Wealth Check: Is property the key to a prosperous future?
Richard Weiss wants to use a substantial insurance payout to set himself up as a buy-to-let landlord. Is this a smart move?
Sunday 10 May 2009
Richard Weiss, 26, from Taunton, Somerset, has been funding his lifestyle from a substantial insurance payout after a serious motorbike accident in 2002. But he is aware that the lump sum won't last for ever. Now he's keen to make his money, awarded in 2008, start working for him, and has recently bought a property to renovate and partly rent out.
"I would like to own as much buy-to-let property as possible," Richard says, "concentrating on the single young professionals market and starter homes for young families. I have just bought my first house, which I hope will be ready to start renting out in three or four months. I'd like to buy another property within the next couple of years while prices are relatively low."
For work, he has ambitions to join the police but would like to get his buy-to-let project up and running first.
Richard is determined to continue building his property portfolio, but with no pension savings and few investments other than cash, he is aware that he should be starting to think more broadly about his financial situation if he hopes for a comfortable future. He has high ambitions for his retirement. He wants to retire on an income equivalent to £25,000 a year. He is backing property as the key investment vehicle to get him there. "I'd like to retire when I'm between 55 and 60, and the property that I hope to accumulate and own outright by that stage should also boost the pension fund," he says.
Richard's situation is unusual. Unlike many people his age, he owns his first property outright and still has a substantial lump sum in the bank. He is arguably in a strong financial position. But with no regular income and no retirement savings, our panel of independent financial advisers is keen for Richard to diversify his assets from bricks and mortar to help to protect his savings lump sum from the effects of market volatility.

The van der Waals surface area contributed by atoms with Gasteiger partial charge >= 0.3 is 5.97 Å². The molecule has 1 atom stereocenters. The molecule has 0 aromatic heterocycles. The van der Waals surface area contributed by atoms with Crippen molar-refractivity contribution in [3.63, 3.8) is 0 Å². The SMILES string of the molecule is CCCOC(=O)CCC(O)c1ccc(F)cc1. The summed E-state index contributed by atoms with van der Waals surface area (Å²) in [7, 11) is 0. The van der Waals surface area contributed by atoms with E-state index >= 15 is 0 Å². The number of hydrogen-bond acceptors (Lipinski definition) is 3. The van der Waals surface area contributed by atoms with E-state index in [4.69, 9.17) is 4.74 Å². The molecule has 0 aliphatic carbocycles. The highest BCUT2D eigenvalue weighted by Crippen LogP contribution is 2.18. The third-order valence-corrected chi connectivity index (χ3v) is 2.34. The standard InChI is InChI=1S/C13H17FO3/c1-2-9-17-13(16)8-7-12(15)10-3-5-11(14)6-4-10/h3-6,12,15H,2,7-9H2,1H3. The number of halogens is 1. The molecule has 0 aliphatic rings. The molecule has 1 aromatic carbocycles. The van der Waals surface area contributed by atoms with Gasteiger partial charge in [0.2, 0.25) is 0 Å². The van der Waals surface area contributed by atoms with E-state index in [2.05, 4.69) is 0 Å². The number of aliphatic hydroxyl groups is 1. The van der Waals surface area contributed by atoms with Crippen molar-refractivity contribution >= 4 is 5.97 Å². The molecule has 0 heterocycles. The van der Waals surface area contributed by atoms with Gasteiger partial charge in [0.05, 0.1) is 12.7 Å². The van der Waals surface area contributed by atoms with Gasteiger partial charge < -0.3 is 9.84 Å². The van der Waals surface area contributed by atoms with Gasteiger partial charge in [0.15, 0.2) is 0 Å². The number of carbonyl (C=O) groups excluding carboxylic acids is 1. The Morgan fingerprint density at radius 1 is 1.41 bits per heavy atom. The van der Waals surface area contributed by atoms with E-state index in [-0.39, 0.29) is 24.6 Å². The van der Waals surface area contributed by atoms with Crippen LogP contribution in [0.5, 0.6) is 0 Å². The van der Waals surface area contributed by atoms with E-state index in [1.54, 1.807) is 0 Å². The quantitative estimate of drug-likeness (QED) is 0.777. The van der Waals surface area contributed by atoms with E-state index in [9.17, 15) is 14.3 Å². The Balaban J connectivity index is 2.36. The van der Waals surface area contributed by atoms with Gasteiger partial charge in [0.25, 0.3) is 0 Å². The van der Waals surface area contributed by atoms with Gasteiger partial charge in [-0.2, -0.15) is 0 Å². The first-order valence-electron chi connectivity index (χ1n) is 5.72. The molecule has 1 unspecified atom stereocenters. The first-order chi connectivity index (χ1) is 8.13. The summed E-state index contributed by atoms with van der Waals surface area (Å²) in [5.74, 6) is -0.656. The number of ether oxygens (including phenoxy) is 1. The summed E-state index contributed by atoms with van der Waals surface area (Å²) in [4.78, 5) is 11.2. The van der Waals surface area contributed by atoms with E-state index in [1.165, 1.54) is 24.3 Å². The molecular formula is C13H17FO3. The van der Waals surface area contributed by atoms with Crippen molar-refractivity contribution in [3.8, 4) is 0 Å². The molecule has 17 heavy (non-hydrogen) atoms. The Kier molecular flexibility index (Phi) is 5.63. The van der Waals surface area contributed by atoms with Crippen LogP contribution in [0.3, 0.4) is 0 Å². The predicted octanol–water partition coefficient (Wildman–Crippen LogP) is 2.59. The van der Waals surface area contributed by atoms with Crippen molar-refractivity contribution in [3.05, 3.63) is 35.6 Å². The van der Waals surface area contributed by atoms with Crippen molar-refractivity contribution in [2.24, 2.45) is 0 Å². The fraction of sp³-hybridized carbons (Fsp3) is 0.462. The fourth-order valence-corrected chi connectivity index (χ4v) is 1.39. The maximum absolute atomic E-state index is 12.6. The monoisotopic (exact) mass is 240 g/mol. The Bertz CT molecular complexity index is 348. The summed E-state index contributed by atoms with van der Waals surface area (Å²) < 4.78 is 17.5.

Richard needs "liquid assets" in his current situation – money he can get at quickly and without significant penalty, but which still offers a competitive level of interest in case he doesn't need it. He has about £90,000 saved in a Nationwide e-Savings Plus account; another £8,000 in a Smile.co.uk ISA; £1,000 invested with the Government backed NS&I Investment Account; and a further £1,000 in current accounts.
"Richard is spending £11,300 annually, although this will drop to £7,700 when he is able to move into his refurbished home," says David Brunning of Brunning Newman Houghton. However, Mr Brunning adds, Richard is not getting the level of returns he should for his savings, and when you have about £100,000 to invest even one percentage point can make a significant difference. For example, NatWest is currently paying 3.45 per cent on its variable rate instant access ISA – almost seven times more than the 0.5 per cent offered by Smile.
Meanwhile, Richard's Nationwide e-Savings Plus account is paying 2 per cent before tax, but if he makes four or more withdrawals in a year this plummets to only 0.1 per cent. Stroud & Swindon Building Society, closer to Richard's part of the world, is paying 2.25 per cent on some accounts with no limits on withdrawals. If Richard is regularly dipping into his Nationwide account, switching to Stroud and Swindon could earn him £1,935 more money over a year, Mr Brunning calculates.